framework that preserves the benefits of the works that are already existed and escapes their disadvantages. The modules of the proposed system framework are described in Fig. 3.1. The framework can be separated into the following training phase and the detection phase. In the training phase, we mine multiple features containing local edge and corner features, as well as vehicle colors to educate a dynamic Bayesian network (DBN). In the detection phase, we first complete background color subtraction equivalent to the procedure proposed in [9].

      Then, the same feature mining procedure is applied similar to the training phase. The mined features provided as the confirmation to infer the unidentified state of the trained DBN, which in turn denotes whether the pixels belong to the vehicle or not. In this paper, we do not apply classification based on regions, which would extremely depend on outcomes of color segmentation algorithms like mean shift. There is no necessity to produce multiscale sliding windows. The differentiating feature of the proposed context is that the identification task is based on

      Module 3: Feature Extraction

      In this module take the local features and color features. This module depends on two modules described above. Frame edge Image is capable to move by completing detecting edges, corners and spaces for changing color and store the result in detection folder.


      the pixel wise categorization. Though, the features are mined in an adjacent region of every pixel. Thus, the mined features include not only the information at pixel-level but also relationships among adjacent pixels in a region. Such design is additionally effective and efficient than the region-based [8] [12] or multiscale sliding window identification methods [11].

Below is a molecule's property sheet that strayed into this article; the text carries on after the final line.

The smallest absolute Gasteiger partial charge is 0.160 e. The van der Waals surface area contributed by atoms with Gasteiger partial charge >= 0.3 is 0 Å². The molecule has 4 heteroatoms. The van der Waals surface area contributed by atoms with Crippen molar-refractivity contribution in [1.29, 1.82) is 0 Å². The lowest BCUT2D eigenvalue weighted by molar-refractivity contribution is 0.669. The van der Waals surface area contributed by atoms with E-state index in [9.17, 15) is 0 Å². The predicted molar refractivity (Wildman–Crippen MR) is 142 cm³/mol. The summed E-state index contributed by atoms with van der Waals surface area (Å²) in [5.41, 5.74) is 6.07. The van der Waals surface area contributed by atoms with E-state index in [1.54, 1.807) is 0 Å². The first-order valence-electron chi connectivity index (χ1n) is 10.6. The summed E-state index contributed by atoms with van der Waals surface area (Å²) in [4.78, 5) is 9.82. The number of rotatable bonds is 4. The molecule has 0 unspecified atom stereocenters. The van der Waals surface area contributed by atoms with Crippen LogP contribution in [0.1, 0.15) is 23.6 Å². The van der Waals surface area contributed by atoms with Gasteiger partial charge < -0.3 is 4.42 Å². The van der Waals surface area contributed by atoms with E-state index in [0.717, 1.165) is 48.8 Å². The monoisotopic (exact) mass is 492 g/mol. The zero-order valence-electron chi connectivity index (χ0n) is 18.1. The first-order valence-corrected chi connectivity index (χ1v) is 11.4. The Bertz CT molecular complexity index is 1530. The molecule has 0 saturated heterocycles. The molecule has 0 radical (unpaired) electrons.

Frame Image Detect the Edge


      Transform color

      The rest of this paper is structured as follows: Section IV give details of the modules of the proposed automatic vehicle detection mechanism in detail. Section V express and analyzes the experimental results. Lastly, conclusions are made in Section VI.


    In this system the vehicle detection is based on subsequent modules

      • Frame Extraction

      • Background Color Removal

      • Feature Extraction

      • Classification

      • Post Processing

    Module 1: Frame Extraction

    In this module.avi video is given as input; then carry out a frame mining operation on video. Later completing frame mining multiple frames are produced dynamically and maintained in corresponding frames folder.

    Module 4: Classification

    In this module complete pixel wise classification for vehicle identification using DBN method. In the detection phase, the Bayesian rule is used to acquire the possibility that a pixel belong to a vehicle.

    Frame Image Get pixel values Apply


    Module 5: Post Processing

    In this module morphological actions to improve the detection mask and do connected component labeling to obtain the vehicle objects.


    Video Extraction

    Module 2: Background Color Removal

    Frame Image

    Detected Vehicle

    Apply post processing

    Mask the detected